Last month, we discussed the complexities of K-pop, or Korean popular music. We posed questions such as, what does it mean for a song or artist to be K-pop? The more we questioned, the more we realized that there is no one true definition of this music category. Not even those in the industry can agree. What we've concluded is that the label simply doesn't matter. We'll continue to seek out new music and listen with undivided interest no matter the language or genre.
Having curiosity in new and unknown things, even in music, is a form of artistic expression. We've gone back in time to remember our K-pop concert experiences to see how far we've come in our individual music journeys.
Jhana's K-Pop Journey: Head In The Clouds in California!
In November 2021, I traveled to California to attend 88rising's ‘Head in the Clouds’ Asian music festival. 88rising is a hybrid between a management company and a record label that represents many Asian artists. Once I found out about the festival, I was surprised to find that I recognized a lot of names on the roster. At that point, I knew I just had to go - I mean, DPR Ian and DPR Live would be there. It was a no-brainer!
Although I was very excited, I have to admit that I was a little nervous going to the festival. I was worried if the other concert-goers would accept me. I’m not Asian. Would they judge me? Would they think I don’t belong? I started thinking about the Caribbean / African festivals I’ve been to growing up and recalled seeing festival-goers who didn’t seem ethnically linked to the event. I sometimes wondered how they found their way there. What or who introduced them to the world that I belonged to? Despite these thoughts, I’ve always known that music, food, and cultures of all kinds are for everyone to appreciate. And thankfully, that belief was reinforced at the Head in the Clouds music festival. I’m happy to say that the other festival-goers were very friendly. I could tell everyone just wanted to have a good time. I didn’t feel judged or out of place. I was fully allowed to enjoy myself and the artists I never thought I’d see perform live.
I wouldn't say all of the artists I saw are K-pop, simply because I still don't know what K-pop completely is! Even though I did the research, I still can't figure out what makes something K-pop. What is the criteria? At the end of the day, I suppose it doesn't matter if I ever find out the answer. Regardless, sign me up for the next festival.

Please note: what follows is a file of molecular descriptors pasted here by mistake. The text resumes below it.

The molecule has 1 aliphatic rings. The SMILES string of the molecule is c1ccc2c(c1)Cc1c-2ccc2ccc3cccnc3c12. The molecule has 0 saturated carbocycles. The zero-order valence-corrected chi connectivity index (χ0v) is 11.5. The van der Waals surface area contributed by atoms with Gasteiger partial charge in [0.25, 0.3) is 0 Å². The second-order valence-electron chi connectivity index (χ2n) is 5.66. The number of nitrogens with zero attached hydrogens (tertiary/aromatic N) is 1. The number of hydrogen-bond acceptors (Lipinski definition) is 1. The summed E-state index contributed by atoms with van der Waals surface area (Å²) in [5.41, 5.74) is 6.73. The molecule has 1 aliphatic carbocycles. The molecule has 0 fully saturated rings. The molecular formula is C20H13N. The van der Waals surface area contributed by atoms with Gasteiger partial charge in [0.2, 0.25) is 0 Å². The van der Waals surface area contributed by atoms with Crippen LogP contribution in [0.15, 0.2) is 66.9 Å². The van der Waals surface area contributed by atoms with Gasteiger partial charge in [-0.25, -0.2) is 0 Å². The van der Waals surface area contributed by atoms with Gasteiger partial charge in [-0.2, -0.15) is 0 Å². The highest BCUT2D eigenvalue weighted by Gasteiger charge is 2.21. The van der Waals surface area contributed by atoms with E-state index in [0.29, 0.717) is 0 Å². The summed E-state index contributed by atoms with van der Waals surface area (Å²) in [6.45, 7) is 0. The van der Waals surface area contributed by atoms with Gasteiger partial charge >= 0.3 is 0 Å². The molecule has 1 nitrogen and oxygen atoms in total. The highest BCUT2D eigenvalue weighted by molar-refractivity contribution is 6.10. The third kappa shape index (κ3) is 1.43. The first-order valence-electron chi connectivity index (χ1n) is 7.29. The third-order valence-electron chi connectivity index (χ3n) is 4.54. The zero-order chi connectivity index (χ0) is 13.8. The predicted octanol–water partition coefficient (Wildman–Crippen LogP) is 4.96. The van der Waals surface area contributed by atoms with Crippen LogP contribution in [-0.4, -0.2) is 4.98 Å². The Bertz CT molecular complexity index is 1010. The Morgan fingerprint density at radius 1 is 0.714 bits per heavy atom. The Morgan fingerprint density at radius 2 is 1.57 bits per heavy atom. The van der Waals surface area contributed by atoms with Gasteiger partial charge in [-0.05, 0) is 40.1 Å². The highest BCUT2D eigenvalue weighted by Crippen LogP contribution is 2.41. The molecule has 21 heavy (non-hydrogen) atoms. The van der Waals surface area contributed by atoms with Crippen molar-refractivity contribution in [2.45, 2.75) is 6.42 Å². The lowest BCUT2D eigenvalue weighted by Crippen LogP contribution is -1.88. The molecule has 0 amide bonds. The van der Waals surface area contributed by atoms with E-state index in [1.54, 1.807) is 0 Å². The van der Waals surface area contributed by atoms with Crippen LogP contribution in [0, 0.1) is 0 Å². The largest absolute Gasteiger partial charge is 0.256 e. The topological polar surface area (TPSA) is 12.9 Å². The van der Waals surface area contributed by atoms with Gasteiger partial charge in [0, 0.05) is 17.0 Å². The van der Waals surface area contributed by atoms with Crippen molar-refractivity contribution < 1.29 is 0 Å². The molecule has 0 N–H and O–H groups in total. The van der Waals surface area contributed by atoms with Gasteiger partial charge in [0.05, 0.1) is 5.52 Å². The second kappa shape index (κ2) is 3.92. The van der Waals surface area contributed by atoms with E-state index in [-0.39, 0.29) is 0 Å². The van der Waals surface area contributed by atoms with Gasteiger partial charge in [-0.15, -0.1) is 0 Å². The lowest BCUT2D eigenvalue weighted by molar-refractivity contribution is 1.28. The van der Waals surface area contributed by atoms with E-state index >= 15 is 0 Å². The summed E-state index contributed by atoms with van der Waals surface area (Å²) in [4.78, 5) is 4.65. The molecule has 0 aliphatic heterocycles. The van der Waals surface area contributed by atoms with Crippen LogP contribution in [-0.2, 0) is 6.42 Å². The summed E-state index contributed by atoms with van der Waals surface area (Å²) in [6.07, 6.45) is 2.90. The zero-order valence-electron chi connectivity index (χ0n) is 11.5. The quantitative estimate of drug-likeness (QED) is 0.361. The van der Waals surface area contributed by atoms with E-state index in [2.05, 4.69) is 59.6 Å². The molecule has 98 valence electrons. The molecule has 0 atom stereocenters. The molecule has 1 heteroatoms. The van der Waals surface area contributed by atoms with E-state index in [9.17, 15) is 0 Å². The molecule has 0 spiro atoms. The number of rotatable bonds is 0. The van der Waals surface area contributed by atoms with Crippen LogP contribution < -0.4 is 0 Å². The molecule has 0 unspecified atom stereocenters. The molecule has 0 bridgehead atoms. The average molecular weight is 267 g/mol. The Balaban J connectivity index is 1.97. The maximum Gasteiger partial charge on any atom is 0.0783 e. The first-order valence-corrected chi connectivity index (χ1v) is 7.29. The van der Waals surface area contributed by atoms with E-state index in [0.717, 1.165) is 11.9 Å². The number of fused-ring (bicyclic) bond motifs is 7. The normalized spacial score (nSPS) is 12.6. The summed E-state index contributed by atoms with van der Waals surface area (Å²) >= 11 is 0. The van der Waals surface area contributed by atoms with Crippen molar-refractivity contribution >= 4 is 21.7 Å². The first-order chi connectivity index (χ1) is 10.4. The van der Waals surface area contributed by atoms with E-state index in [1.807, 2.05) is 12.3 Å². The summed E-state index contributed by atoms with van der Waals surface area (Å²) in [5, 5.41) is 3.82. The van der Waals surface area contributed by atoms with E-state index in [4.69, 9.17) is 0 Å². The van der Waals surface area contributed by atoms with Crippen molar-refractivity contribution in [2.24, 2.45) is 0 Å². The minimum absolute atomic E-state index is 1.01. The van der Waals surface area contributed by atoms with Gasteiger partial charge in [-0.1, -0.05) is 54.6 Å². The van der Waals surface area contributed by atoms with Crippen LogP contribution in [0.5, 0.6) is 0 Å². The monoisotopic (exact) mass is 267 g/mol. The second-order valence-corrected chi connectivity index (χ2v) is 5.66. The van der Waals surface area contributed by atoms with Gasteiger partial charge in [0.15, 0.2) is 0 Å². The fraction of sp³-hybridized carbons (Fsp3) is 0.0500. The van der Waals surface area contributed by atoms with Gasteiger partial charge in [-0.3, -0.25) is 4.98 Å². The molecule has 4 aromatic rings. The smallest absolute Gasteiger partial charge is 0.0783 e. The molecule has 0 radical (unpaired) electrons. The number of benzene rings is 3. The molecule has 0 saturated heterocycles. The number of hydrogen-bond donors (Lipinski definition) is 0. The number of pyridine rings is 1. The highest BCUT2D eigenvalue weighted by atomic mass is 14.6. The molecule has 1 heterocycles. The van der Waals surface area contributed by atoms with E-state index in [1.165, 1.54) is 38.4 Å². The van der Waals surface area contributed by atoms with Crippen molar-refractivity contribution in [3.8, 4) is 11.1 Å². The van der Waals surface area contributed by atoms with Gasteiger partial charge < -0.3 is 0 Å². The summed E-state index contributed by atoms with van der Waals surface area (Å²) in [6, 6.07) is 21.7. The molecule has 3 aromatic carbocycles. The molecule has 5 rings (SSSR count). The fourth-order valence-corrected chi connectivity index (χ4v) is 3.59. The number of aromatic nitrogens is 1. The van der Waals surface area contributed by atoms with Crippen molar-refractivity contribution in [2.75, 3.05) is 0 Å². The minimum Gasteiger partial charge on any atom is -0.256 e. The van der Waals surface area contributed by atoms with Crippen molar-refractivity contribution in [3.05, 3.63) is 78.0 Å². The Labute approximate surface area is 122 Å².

Maricar's K-Pop Journey: Everglow in 2020 and BTS in 2021
I was first introduced to K-pop in 2012 from Psy’s “Gangnam Style” and from then on I learned to understand the catchiness of the music. Later, I learned about BTS from one of my friends who was a fan. What really pushed me into the BTS rabbit hole was their SNL performance in 2019. What can I say, their dancing and catchy tunes were hard to not pay attention to. BTS’ impact continued as they were my gateway to other K-pop idol groups like Blackpink, TXT, Everglow, and KARD.
My current circle of K-pop artists in rotation is small, consisting of BTS, Blackpink, Everglow, TXT, MAMAMOO, Stray Kids, and SuperM. I’m also an infrequent listener. But in March 2020, I saw Everglow. Yes, this was right before we went into lockdown. I was so nervous because I didn’t know what to expect from the other fans there. At that point, my only impressions of other fans came from social media. I found out early on though, that my fellow concert-goers were friendly.
While waiting in line before the concert started, my friend and I made friends with someone else who came alone. I noticed that overall, the attendees were very diverse. I was particularly surprised to see a good number of men there too. The actual concert was a fun experience. Since Everglow was a fairly new group, there were periods throughout the show where they’d do Q+As and interactive things with the audience with the help of a translator. I thought that was a nice element to include since a lot of the members didn’t speak English fluently.
My second K-pop concert was a month ago. I was fortunate enough to be able to see BTS at So-Fi Stadium in LA for their limited 4-day ‘Permission To Dance’ concert. I was originally supposed to see them in 2020 but due to the pandemic lockdowns, it was canceled. I was surprised when they announced the four LA shows. Tickets went on sale two months before the concert was set to happen and it seemed like an out-of-the-blue last-minute thing. However, knowing BTS, I’m sure it was a thoroughly planned decision.
Those two months of waiting flew by. Before I knew it, I was at the airport heading to LA. It was nice to easily spot other ARMY sporting BTS merchandise and be able to strike up conversations with them as we journeyed to LA.
The whole thing didn’t feel real until I was physically at the concert venue. Fast-forward to the day of the concert, the energy of the crowd was unlike anything I’ve experienced before at a show. I was totally at peace. I had no need to “compete” with other concert-goers by pushing them out of the way (the GA/mosh pit girl in me). I didn’t rush to buy merch or food. I wasn’t comparing people’s outfits with mine (lol because I’m petty). ARMY dresses SO GOOD. The vibe was encouraging and welcoming with the unspoken understanding that we’ve all gone through hardships in life, an example being the pandemic. Whether the fans have been listening to BTS since their debut or for just a few months, the “fan” hierarchy that I’ve experienced with other groups didn’t matter here. BTS helped us all in one way or another to cope with our struggles. I felt that energy.
Perhaps one of the artists we mentioned sparked your interest? Chase your musical curiosities. Your ears will thank you for it.
Edited by: Ariana Jenkins